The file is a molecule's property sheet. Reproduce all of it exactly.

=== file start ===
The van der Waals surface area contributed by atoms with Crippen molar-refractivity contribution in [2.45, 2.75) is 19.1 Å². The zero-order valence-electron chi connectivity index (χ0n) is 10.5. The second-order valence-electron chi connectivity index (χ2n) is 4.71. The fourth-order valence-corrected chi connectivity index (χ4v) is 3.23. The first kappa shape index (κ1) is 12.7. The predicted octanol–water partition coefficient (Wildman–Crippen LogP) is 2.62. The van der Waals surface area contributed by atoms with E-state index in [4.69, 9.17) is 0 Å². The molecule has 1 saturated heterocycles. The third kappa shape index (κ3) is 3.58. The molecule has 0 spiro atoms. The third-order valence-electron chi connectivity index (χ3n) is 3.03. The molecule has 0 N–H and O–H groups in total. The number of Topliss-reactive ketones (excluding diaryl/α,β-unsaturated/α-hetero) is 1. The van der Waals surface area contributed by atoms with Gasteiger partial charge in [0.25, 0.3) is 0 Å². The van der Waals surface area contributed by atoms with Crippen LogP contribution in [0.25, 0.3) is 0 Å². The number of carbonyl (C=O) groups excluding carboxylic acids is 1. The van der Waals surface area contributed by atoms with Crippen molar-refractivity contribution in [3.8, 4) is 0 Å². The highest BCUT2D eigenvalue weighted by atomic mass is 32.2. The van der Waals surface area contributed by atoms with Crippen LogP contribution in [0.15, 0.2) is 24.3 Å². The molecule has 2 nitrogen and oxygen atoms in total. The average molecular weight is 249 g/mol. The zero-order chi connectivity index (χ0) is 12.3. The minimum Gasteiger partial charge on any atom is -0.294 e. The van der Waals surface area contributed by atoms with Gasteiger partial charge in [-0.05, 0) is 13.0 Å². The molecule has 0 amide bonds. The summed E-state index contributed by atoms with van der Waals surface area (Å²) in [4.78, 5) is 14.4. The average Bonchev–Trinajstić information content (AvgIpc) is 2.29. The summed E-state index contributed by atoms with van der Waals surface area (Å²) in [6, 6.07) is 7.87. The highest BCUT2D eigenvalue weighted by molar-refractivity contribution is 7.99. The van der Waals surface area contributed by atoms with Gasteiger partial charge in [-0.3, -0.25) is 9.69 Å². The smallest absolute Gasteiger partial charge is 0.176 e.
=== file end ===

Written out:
The van der Waals surface area contributed by atoms with Crippen molar-refractivity contribution in [2.45, 2.75) is 19.1 Å². The zero-order valence-electron chi connectivity index (χ0n) is 10.5. The second-order valence-electron chi connectivity index (χ2n) is 4.71. The fourth-order valence-corrected chi connectivity index (χ4v) is 3.23. The first kappa shape index (κ1) is 12.7. The predicted octanol–water partition coefficient (Wildman–Crippen LogP) is 2.62. The van der Waals surface area contributed by atoms with E-state index in [4.69, 9.17) is 0 Å². The molecule has 1 saturated heterocycles. The third kappa shape index (κ3) is 3.58. The molecule has 0 spiro atoms. The third-order valence-electron chi connectivity index (χ3n) is 3.03. The molecule has 0 N–H and O–H groups in total. The number of Topliss-reactive ketones (excluding diaryl/α,β-unsaturated/α-hetero) is 1. The van der Waals surface area contributed by atoms with Gasteiger partial charge in [0.25, 0.3) is 0 Å². The van der Waals surface area contributed by atoms with Crippen LogP contribution in [0.25, 0.3) is 0 Å². The number of carbonyl (C=O) groups excluding carboxylic acids is 1. The van der Waals surface area contributed by atoms with Crippen molar-refractivity contribution in [3.8, 4) is 0 Å². The highest BCUT2D eigenvalue weighted by atomic mass is 32.2. The van der Waals surface area contributed by atoms with Crippen LogP contribution in [0.15, 0.2) is 24.3 Å². The molecule has 2 nitrogen and oxygen atoms in total. The average molecular weight is 249 g/mol. The zero-order chi connectivity index (χ0) is 12.3. The minimum Gasteiger partial charge on any atom is -0.294 e. The van der Waals surface area contributed by atoms with Gasteiger partial charge in [-0.05, 0) is 13.0 Å². The molecule has 0 amide bonds. The summed E-state index contributed by atoms with van der Waals surface area (Å²) in [4.78, 5) is 14.4. The average Bonchev–Trinajstić information content (AvgIpc) is 2.29. The summed E-state index contributed by atoms with van der Waals surface area (Å²) in [6, 6.07) is 7.87. The highest BCUT2D eigenvalue weighted by molar-refractivity contribution is 7.99. The van der Waals surface area contributed by atoms with Gasteiger partial charge in [-0.3, -0.25) is 9.69 Å². The smallest absolute Gasteiger partial charge is 0.176 e.